In the meantime, I thought I would just take whatever reasonable opportunity I could to help people out and keep my ears open. It reminded me of the frustration felt by the Bishop at the beginning of the holiday classic The Bishop’s Wife. At his wit’s end at not finding what he needed to build the cathedral, he prays, but if you see this holiday movie, listen to what he prays for. Is it really a cathedral?

Just like our movie hero, it finally came to me. I was a bit surprised that it took so long. It was there all along. Unlike Rasselas, Prince of Abyssinia, I did not have to travel the world for the answer, nor did I have to go to Oz. While I was lending a helping hand, and enjoying new adventures with some of my friends, new and old, I discovered something. It was never one great thing that I was supposed to do. It was a lot of little things, and they would add up to the reason why, and they have. In case I have not been clear let me just state it this way, “Do the next right thing.” That’s it. Really! As you move from adventure to adventure, helping when asked and finding help when needed, you will see the answer that was never to be had at Aunt Pearl’s house. Check below the video.

Hope is Dead

A story of faith, Hope and Lovey.

Hope

Hope (Photo credit: mrsdkrebs)

It was a beautiful morning in early autumn, the kind of morning where it is almost too warm to wear a jacket, but too cool to go without one.  An older man stepped into the fresh air and onto his newly painted porch.   He admired his handy work from the previous weekend.  He was pleased at the outcome of a job done just before the leaves began to fall on the porch and stairs.  The porch was a nice shade of light grey.  Most wooden porches and stairs on the block were painted a shade of grey.  It seemed to be the right color.  The old man was a shade of grey too, perhaps not the right color at all.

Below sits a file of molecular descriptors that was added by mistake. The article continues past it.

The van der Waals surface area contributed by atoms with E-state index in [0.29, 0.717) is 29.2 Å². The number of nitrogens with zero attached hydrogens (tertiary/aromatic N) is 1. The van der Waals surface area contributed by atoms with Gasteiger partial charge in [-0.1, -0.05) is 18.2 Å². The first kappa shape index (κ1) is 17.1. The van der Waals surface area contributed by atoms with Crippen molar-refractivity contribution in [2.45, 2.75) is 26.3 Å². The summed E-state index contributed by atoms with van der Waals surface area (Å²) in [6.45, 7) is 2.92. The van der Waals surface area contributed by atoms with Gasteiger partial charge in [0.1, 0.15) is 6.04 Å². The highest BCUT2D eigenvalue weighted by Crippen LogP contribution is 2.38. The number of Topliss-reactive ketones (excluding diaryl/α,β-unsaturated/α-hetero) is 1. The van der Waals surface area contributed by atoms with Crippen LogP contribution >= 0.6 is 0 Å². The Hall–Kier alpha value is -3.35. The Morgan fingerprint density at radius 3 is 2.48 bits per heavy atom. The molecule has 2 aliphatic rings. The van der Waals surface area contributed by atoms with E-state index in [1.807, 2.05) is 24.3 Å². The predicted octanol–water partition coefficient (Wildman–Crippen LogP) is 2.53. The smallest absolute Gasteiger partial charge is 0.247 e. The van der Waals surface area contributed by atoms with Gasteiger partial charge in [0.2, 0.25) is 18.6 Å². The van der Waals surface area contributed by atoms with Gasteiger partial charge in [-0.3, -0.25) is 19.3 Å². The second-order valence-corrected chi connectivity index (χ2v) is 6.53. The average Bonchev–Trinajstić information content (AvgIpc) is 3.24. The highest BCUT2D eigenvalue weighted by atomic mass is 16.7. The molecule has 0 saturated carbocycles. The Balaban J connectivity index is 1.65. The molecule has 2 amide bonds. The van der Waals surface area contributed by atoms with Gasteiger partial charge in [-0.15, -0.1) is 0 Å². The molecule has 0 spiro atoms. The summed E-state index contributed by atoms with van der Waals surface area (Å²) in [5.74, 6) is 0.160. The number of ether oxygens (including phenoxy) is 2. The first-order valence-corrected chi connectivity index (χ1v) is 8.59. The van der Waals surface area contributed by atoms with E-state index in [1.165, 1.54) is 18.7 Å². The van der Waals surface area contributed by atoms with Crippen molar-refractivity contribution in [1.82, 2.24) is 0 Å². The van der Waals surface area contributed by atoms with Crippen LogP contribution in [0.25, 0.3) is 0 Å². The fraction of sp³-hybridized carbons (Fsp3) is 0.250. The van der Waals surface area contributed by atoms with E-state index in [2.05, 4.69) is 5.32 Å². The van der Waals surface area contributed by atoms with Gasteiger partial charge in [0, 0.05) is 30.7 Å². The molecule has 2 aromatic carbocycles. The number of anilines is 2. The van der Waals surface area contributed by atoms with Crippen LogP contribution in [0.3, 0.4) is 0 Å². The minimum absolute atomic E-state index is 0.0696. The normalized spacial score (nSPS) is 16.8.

He moved down the stairs carefully.  A chronic pain of the right foot caused him to use a cane and step carefully.  If he only put the weight on the back half of the right foot, he did not feel the pain very much.  He was quite practiced after all these years of going down stairs carefully.  When he reached the bottom of the seven steps that took him to the sidewalk, he turned right and strolled directly toward the corner.  A southern breeze hit him head on and reminded him of touch football games in the park from decades earlier.  Mild fall weather always had this effect on him.  He absolutely loved this time of year.

Just two houses down the street, where the soft grey paint had almost completely worn away from the steps and porch, sat a young girl on the second to last step.  Tears were streaming down her face and she looked up to see the old man.  Her curly brown hair revealed that she may have just gotten out of bed and her red eyes indicated she had been crying a while.  Her faded blue dress was wrinkled and her feet had no shoes.  She was a sad sight, to be sure.

“What is wrong, my little friend?” said the old man.  He could not remember the girl’s name, although he must have heard it many times.  He forgot most of the names of the people who inhabited the old wooden frame houses of his block.  He tried hard to remember, but his occasional contact with the humans of the neighborhood made memory difficult.  He did remember the names of the teenage boys who came to mow the lawn, rake the leaves or shovel the snow.  He was grateful for them.  The others were familiar faces without familiar names.